Story at a glance

  • The coronavirus crisis prompted the U.S. economy to shut down in the Spring.
  • The U.S. Energy Information Administration (EIA) reported Wednesday that the nation consumed 6.5 quadrillion British thermal units of energy in April, the lowest monthly level of consumption the U.S. has seen since 1989.
  • Energy use in April was also 14 percent lower than in April 2019, the largest year-over-year decrease ever recorded in data that’s been collected by the EIA since 1973.

U.S. energy consumption in April dropped to its lowest level in more than 30 years as the coronavirus pandemic forced the nation’s economy to shut down in an effort to mitigate the deadly outbreak that has now claimed the lives of more than 150,000 Americans. 

The U.S. Energy Information Administration (EIA) reported Wednesday that the nation consumed 6.5 quadrillion British thermal units of energy in April, the lowest monthly level of consumption the U.S. has seen since 1989. 


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Energy use in April was also 14 percent lower than in April 2019, the largest year-over-year decrease ever recorded in data that’s been collected by the EIA since 1973. The decline was driven by less demand for coal and oil as coronavirus lockdowns brought the U.S. economy to a near standstill.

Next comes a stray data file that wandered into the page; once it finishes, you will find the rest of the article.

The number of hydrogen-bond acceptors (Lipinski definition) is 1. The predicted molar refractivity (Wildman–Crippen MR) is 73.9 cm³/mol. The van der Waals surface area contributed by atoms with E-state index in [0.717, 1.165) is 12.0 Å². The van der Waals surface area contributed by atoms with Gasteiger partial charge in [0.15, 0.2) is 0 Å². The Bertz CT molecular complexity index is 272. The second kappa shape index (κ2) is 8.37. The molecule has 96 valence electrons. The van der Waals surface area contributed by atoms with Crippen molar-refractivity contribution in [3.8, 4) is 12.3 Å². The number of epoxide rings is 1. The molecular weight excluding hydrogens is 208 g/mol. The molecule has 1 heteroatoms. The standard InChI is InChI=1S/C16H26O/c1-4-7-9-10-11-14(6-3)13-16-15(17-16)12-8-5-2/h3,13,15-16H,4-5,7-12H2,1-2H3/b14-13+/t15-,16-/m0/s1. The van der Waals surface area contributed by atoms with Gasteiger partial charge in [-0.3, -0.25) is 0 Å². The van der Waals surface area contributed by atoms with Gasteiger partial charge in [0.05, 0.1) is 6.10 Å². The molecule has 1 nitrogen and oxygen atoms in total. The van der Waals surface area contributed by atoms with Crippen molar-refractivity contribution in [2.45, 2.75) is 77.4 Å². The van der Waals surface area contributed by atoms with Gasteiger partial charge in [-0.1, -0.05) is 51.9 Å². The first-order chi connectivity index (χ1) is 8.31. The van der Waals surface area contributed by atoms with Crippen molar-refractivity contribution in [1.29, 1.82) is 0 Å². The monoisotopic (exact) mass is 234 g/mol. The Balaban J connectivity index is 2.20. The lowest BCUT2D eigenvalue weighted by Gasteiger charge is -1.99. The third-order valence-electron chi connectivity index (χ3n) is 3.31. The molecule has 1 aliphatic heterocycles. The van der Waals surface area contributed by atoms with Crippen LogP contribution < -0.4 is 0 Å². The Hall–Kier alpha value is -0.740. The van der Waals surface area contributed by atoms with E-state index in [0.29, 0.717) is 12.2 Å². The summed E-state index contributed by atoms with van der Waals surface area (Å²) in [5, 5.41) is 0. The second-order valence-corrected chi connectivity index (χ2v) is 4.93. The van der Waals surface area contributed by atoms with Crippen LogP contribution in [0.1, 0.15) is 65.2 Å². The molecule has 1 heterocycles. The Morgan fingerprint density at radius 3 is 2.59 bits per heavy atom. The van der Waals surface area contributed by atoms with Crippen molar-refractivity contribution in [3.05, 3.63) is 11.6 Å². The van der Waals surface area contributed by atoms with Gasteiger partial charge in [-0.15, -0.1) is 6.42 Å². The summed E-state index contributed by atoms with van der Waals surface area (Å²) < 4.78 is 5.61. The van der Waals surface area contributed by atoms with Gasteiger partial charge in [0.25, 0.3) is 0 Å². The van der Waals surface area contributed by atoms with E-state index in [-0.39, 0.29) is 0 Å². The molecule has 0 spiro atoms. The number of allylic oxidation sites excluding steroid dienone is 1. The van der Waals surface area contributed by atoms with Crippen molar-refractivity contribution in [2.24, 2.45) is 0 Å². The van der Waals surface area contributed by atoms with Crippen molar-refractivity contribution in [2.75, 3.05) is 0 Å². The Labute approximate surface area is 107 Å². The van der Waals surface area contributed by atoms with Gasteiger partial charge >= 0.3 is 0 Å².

“In 2020, April was the height of stay-at-home measures enacted to mitigate the spread of COVID-19, which caused a large drop in transportation, industrial, and commercial sector energy consumption,” the EIA said. 

The EIA forecasts overall energy consumption will increase for the rest of the year but will stay below 2019 levels. 

Coronavirus lockdowns around the world during the early days of the pandemic caused dramatic, yet short-lived, changes in energy use and greenhouse gas emissions as large swaths of the population were required to adhere to stay-at-home orders. 

China, which was once the epicenter of the pandemic, recorded a 25 percent drop in CO2 emissions in February while Italy in the spring saw a steep drop in nitrogen dioxide. 

U.S. greenhouse gas emissions fell 18 percent from March 15 to June 15 as the health crisis brought the economy to a screeching halt, according to researchers at Rhodium Group. Researchers estimate emissions of carbon dioxide and other heat-trapping gases could see a lower growth trajectory through the end of the decade due to the pandemic.

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BREAKING NEWS ABOUT THE CORONAVIRUS PANDEMIC

COUNTRIES LED BY WOMEN HAVE FARED BETTER AGAINST CORONAVIRUS. WHY?

MORE THAN 8.7 MILLION CORONAVIRUS CASES WENT UNDETECTED IN MARCH

EXPERTS: 90% OF CORONAVIRUS DEATHS COULD HAVE BEEN AVOIDED

FAUCI PREDICTS ANOTHER CORONAVIRUS OUTBREAK IN THE FALL WITH A 'VERY DIFFERENT' OUTCOME


 

Published on Jul 29, 2020